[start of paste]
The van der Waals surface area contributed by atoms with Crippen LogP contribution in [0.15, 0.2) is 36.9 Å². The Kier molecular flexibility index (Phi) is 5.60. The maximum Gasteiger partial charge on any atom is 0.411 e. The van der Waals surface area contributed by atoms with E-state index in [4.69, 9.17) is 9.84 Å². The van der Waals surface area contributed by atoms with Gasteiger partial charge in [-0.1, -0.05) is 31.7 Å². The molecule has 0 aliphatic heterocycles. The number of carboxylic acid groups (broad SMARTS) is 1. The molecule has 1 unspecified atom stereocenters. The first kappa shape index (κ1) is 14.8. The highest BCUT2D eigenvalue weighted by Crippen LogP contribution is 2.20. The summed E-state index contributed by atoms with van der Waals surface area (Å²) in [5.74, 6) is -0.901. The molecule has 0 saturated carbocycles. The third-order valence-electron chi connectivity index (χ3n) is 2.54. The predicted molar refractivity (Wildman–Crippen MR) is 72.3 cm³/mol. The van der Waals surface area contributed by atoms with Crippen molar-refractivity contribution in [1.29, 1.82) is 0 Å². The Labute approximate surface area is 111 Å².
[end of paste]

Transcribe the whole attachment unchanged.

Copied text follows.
The van der Waals surface area contributed by atoms with Crippen LogP contribution in [0.15, 0.2) is 36.9 Å². The Kier molecular flexibility index (Phi) is 5.60. The maximum Gasteiger partial charge on any atom is 0.411 e. The van der Waals surface area contributed by atoms with E-state index in [4.69, 9.17) is 9.84 Å². The van der Waals surface area contributed by atoms with Gasteiger partial charge in [-0.1, -0.05) is 31.7 Å². The molecule has 0 aliphatic heterocycles. The number of carboxylic acid groups (broad SMARTS) is 1. The molecule has 1 unspecified atom stereocenters. The first kappa shape index (κ1) is 14.8. The highest BCUT2D eigenvalue weighted by Crippen LogP contribution is 2.20. The summed E-state index contributed by atoms with van der Waals surface area (Å²) in [5.74, 6) is -0.901. The molecule has 0 saturated carbocycles. The third-order valence-electron chi connectivity index (χ3n) is 2.54. The predicted molar refractivity (Wildman–Crippen MR) is 72.3 cm³/mol. The van der Waals surface area contributed by atoms with Crippen molar-refractivity contribution in [1.29, 1.82) is 0 Å². The Labute approximate surface area is 111 Å².